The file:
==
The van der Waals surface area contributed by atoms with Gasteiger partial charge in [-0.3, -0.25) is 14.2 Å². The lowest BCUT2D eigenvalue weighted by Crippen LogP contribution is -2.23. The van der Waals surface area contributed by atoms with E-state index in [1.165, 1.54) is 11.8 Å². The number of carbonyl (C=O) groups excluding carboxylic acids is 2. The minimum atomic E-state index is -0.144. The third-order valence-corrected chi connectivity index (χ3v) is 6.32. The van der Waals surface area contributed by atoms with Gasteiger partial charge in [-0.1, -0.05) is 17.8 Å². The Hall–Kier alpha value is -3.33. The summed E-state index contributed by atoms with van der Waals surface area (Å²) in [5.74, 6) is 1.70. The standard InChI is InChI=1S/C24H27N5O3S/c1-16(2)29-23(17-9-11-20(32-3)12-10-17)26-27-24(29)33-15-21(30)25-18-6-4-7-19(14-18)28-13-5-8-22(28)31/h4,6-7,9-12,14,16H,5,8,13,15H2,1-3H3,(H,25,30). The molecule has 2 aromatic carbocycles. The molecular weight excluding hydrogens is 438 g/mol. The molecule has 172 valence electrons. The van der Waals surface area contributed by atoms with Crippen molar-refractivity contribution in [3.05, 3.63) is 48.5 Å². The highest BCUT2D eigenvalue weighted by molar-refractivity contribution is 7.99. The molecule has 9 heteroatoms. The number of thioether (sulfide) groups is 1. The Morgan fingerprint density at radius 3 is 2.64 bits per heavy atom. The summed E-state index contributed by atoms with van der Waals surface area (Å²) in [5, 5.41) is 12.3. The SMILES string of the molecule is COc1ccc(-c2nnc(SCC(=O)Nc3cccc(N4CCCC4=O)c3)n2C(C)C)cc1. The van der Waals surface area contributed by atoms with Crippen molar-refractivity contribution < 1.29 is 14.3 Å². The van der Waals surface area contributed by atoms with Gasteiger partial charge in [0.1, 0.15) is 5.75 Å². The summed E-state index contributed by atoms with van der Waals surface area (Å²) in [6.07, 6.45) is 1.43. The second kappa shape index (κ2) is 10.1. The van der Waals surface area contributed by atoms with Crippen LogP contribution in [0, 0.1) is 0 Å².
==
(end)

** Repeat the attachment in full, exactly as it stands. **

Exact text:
The van der Waals surface area contributed by atoms with Gasteiger partial charge in [-0.3, -0.25) is 14.2 Å². The lowest BCUT2D eigenvalue weighted by Crippen LogP contribution is -2.23. The van der Waals surface area contributed by atoms with E-state index in [1.165, 1.54) is 11.8 Å². The number of carbonyl (C=O) groups excluding carboxylic acids is 2. The minimum atomic E-state index is -0.144. The third-order valence-corrected chi connectivity index (χ3v) is 6.32. The van der Waals surface area contributed by atoms with Gasteiger partial charge in [-0.1, -0.05) is 17.8 Å². The Hall–Kier alpha value is -3.33. The summed E-state index contributed by atoms with van der Waals surface area (Å²) in [5.74, 6) is 1.70. The standard InChI is InChI=1S/C24H27N5O3S/c1-16(2)29-23(17-9-11-20(32-3)12-10-17)26-27-24(29)33-15-21(30)25-18-6-4-7-19(14-18)28-13-5-8-22(28)31/h4,6-7,9-12,14,16H,5,8,13,15H2,1-3H3,(H,25,30). The molecule has 2 aromatic carbocycles. The molecular weight excluding hydrogens is 438 g/mol. The molecule has 172 valence electrons. The van der Waals surface area contributed by atoms with Crippen molar-refractivity contribution in [3.05, 3.63) is 48.5 Å². The highest BCUT2D eigenvalue weighted by molar-refractivity contribution is 7.99. The molecule has 9 heteroatoms. The number of thioether (sulfide) groups is 1. The Morgan fingerprint density at radius 3 is 2.64 bits per heavy atom. The summed E-state index contributed by atoms with van der Waals surface area (Å²) in [5, 5.41) is 12.3. The SMILES string of the molecule is COc1ccc(-c2nnc(SCC(=O)Nc3cccc(N4CCCC4=O)c3)n2C(C)C)cc1. The van der Waals surface area contributed by atoms with Crippen molar-refractivity contribution < 1.29 is 14.3 Å². The van der Waals surface area contributed by atoms with Gasteiger partial charge in [0.1, 0.15) is 5.75 Å². The summed E-state index contributed by atoms with van der Waals surface area (Å²) in [6.07, 6.45) is 1.43. The second kappa shape index (κ2) is 10.1. The van der Waals surface area contributed by atoms with Crippen LogP contribution in [0, 0.1) is 0 Å².